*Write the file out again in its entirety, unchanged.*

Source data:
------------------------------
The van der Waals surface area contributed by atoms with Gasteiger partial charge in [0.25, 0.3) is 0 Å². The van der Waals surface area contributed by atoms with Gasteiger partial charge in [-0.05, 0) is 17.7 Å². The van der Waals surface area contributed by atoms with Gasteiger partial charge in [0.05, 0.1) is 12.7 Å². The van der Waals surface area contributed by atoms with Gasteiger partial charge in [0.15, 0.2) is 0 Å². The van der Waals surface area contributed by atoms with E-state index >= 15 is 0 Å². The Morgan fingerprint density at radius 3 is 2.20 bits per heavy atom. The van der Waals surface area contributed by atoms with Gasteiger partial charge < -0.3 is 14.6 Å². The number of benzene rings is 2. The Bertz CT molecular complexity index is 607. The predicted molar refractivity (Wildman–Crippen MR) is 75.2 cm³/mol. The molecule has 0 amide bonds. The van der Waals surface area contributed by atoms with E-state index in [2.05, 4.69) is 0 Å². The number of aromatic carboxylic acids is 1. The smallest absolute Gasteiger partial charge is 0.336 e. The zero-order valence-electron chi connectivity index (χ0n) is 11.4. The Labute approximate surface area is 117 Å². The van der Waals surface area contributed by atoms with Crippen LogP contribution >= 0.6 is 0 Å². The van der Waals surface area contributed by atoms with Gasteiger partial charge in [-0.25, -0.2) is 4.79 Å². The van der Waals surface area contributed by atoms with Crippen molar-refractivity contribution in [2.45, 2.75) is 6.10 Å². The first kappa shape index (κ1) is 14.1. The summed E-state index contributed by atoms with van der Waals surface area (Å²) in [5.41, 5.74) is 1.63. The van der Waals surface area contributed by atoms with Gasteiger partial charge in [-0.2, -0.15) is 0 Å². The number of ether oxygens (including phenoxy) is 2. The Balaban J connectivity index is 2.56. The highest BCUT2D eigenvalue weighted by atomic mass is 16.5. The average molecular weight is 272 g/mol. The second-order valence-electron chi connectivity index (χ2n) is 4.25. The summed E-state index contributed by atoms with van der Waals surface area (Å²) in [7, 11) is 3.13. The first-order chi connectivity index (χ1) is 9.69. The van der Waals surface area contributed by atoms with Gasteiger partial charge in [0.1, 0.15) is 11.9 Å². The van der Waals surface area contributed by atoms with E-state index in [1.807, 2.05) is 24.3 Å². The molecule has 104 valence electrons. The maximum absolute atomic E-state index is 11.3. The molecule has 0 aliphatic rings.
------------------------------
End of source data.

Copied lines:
The van der Waals surface area contributed by atoms with Gasteiger partial charge in [0.25, 0.3) is 0 Å². The van der Waals surface area contributed by atoms with Gasteiger partial charge in [-0.05, 0) is 17.7 Å². The van der Waals surface area contributed by atoms with Gasteiger partial charge in [0.05, 0.1) is 12.7 Å². The van der Waals surface area contributed by atoms with Gasteiger partial charge in [0.15, 0.2) is 0 Å². The van der Waals surface area contributed by atoms with E-state index >= 15 is 0 Å². The Morgan fingerprint density at radius 3 is 2.20 bits per heavy atom. The van der Waals surface area contributed by atoms with Gasteiger partial charge < -0.3 is 14.6 Å². The number of benzene rings is 2. The Bertz CT molecular complexity index is 607. The predicted molar refractivity (Wildman–Crippen MR) is 75.2 cm³/mol. The molecule has 0 amide bonds. The van der Waals surface area contributed by atoms with E-state index in [2.05, 4.69) is 0 Å². The number of aromatic carboxylic acids is 1. The smallest absolute Gasteiger partial charge is 0.336 e. The zero-order valence-electron chi connectivity index (χ0n) is 11.4. The Labute approximate surface area is 117 Å². The van der Waals surface area contributed by atoms with Crippen LogP contribution >= 0.6 is 0 Å². The van der Waals surface area contributed by atoms with Gasteiger partial charge in [-0.25, -0.2) is 4.79 Å². The van der Waals surface area contributed by atoms with Crippen molar-refractivity contribution in [2.45, 2.75) is 6.10 Å². The first kappa shape index (κ1) is 14.1. The summed E-state index contributed by atoms with van der Waals surface area (Å²) in [5.41, 5.74) is 1.63. The van der Waals surface area contributed by atoms with Gasteiger partial charge in [-0.2, -0.15) is 0 Å². The number of ether oxygens (including phenoxy) is 2. The Balaban J connectivity index is 2.56. The highest BCUT2D eigenvalue weighted by atomic mass is 16.5. The average molecular weight is 272 g/mol. The second-order valence-electron chi connectivity index (χ2n) is 4.25. The summed E-state index contributed by atoms with van der Waals surface area (Å²) in [7, 11) is 3.13. The first-order chi connectivity index (χ1) is 9.69. The van der Waals surface area contributed by atoms with Gasteiger partial charge in [0.1, 0.15) is 11.9 Å². The van der Waals surface area contributed by atoms with E-state index in [1.807, 2.05) is 24.3 Å². The molecule has 104 valence electrons. The maximum absolute atomic E-state index is 11.3. The molecule has 0 aliphatic rings.